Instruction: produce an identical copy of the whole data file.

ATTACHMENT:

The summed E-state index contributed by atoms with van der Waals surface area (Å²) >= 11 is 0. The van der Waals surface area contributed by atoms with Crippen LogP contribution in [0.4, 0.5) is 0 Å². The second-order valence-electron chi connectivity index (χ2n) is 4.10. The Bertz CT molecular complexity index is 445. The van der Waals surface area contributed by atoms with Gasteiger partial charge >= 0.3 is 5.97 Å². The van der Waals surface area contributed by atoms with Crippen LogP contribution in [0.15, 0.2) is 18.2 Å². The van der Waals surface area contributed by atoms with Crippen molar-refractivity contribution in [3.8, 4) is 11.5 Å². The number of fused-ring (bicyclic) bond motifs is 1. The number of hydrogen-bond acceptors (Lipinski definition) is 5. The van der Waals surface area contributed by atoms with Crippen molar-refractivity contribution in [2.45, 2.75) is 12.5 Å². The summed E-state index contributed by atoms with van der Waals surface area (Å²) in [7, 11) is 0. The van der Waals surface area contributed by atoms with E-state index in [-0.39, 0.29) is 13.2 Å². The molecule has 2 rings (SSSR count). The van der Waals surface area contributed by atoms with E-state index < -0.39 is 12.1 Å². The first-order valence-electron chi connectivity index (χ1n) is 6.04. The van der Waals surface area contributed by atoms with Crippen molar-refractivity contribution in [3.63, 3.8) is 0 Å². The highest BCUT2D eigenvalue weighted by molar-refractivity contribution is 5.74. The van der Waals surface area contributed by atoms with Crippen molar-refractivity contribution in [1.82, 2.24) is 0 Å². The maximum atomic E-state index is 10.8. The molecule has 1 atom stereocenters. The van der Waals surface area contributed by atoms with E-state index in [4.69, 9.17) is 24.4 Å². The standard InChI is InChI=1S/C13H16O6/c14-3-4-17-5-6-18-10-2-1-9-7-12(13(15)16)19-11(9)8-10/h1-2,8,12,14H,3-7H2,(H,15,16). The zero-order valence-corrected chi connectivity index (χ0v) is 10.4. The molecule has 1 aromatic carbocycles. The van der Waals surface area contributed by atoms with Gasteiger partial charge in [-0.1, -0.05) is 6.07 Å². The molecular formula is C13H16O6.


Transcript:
The summed E-state index contributed by atoms with van der Waals surface area (Å²) >= 11 is 0. The van der Waals surface area contributed by atoms with Crippen LogP contribution in [0.4, 0.5) is 0 Å². The second-order valence-electron chi connectivity index (χ2n) is 4.10. The Bertz CT molecular complexity index is 445. The van der Waals surface area contributed by atoms with Gasteiger partial charge >= 0.3 is 5.97 Å². The van der Waals surface area contributed by atoms with Crippen LogP contribution in [0.15, 0.2) is 18.2 Å². The van der Waals surface area contributed by atoms with Crippen molar-refractivity contribution in [3.8, 4) is 11.5 Å². The number of fused-ring (bicyclic) bond motifs is 1. The number of hydrogen-bond acceptors (Lipinski definition) is 5. The van der Waals surface area contributed by atoms with Crippen molar-refractivity contribution in [2.45, 2.75) is 12.5 Å². The summed E-state index contributed by atoms with van der Waals surface area (Å²) in [7, 11) is 0. The van der Waals surface area contributed by atoms with E-state index in [-0.39, 0.29) is 13.2 Å². The molecule has 2 rings (SSSR count). The van der Waals surface area contributed by atoms with E-state index < -0.39 is 12.1 Å². The first-order valence-electron chi connectivity index (χ1n) is 6.04. The van der Waals surface area contributed by atoms with Crippen molar-refractivity contribution in [3.63, 3.8) is 0 Å². The highest BCUT2D eigenvalue weighted by molar-refractivity contribution is 5.74. The van der Waals surface area contributed by atoms with Crippen molar-refractivity contribution in [1.82, 2.24) is 0 Å². The maximum atomic E-state index is 10.8. The molecule has 1 atom stereocenters. The van der Waals surface area contributed by atoms with E-state index in [4.69, 9.17) is 24.4 Å². The standard InChI is InChI=1S/C13H16O6/c14-3-4-17-5-6-18-10-2-1-9-7-12(13(15)16)19-11(9)8-10/h1-2,8,12,14H,3-7H2,(H,15,16). The zero-order valence-corrected chi connectivity index (χ0v) is 10.4. The molecule has 1 aromatic carbocycles. The van der Waals surface area contributed by atoms with Gasteiger partial charge in [-0.1, -0.05) is 6.07 Å². The molecular formula is C13H16O6.